Today, the finger-pointing in Europe continued as Bank of France Governor Christian Noyer scolded the ratings agencies and complained that it was the U.K. that should lose its AAA credit rating before France. Let us be clear: Christian Noyer is way out of line. First, the French are the premier bashers of the over aggressive role that Moody’s, S&P and Fitch play on the international financial scene. But when the power of the agencies can be used against a foe, then NOYER can point the finger that the BRITS are much weaker than the French and need to be punished. Secondly, NOYER shows how inept he is as a central banker because the finger-pointing does nothing to make the case of why France should not suffer a downgrade.
Posts Tagged ‘Christian Noyer’
The August 9 FOMC minutes from were released today and there was a great deal of discussion about the issue of leaving rates at the present level for the next two years. It seems that one of the dissenters opposed the measure for he didn’t want the FED to be locked in to a decision and thought the measure should be subject to newly released data. There was much discussion about European banks and the efforts by the ECB to calm the storm and prevent a bank run. The FED did acknowledge that the biggest drag on U.S. growth was the “efforts to rebuild balance sheets and caution on the part of households facing an uncertain economic environment.”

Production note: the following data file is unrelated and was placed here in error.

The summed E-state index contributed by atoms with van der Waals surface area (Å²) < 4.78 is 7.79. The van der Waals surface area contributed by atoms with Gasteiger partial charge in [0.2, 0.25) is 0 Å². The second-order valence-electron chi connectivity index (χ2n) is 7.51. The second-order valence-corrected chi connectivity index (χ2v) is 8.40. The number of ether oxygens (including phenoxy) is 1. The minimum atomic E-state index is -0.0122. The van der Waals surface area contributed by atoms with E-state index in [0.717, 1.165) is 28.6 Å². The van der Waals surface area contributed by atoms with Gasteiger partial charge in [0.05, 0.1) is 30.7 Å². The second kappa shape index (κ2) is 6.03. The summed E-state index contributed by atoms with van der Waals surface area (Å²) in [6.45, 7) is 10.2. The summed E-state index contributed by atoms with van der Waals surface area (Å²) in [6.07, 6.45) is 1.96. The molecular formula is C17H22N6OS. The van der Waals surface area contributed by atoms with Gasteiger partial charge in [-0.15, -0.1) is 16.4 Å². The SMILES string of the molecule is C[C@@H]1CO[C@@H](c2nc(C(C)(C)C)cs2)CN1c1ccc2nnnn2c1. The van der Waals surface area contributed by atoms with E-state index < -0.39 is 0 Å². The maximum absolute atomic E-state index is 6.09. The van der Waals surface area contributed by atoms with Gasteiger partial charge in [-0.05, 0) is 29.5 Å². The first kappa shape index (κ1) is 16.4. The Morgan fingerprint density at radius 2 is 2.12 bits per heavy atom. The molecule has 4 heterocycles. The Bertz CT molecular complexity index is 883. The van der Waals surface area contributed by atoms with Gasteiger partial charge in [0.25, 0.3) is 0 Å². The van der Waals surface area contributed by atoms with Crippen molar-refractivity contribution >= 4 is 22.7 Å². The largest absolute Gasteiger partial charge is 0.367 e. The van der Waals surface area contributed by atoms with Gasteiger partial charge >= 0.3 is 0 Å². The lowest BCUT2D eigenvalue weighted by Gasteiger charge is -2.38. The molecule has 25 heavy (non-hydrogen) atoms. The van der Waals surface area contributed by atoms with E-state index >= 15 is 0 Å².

As we all know, the FED held rates at the FOMC meeting and left the “extended period” phrase in and will maintain QE2 through its duration. Two weeks ago Jon Hilsenrath opined that the FED would likely remove the “extended period” language but that proved another opinion without material support. Many analysts felt that the March 15 FOMC statement was more hawkish than previous statements but I struggle to see how that is in fact the case. Yes, the FED did say the economy is on “firmer footing and overall conditions in the labor market appear to be improving gradually.” There were a few references to inflation but that hardly makes for a hawkish outlook.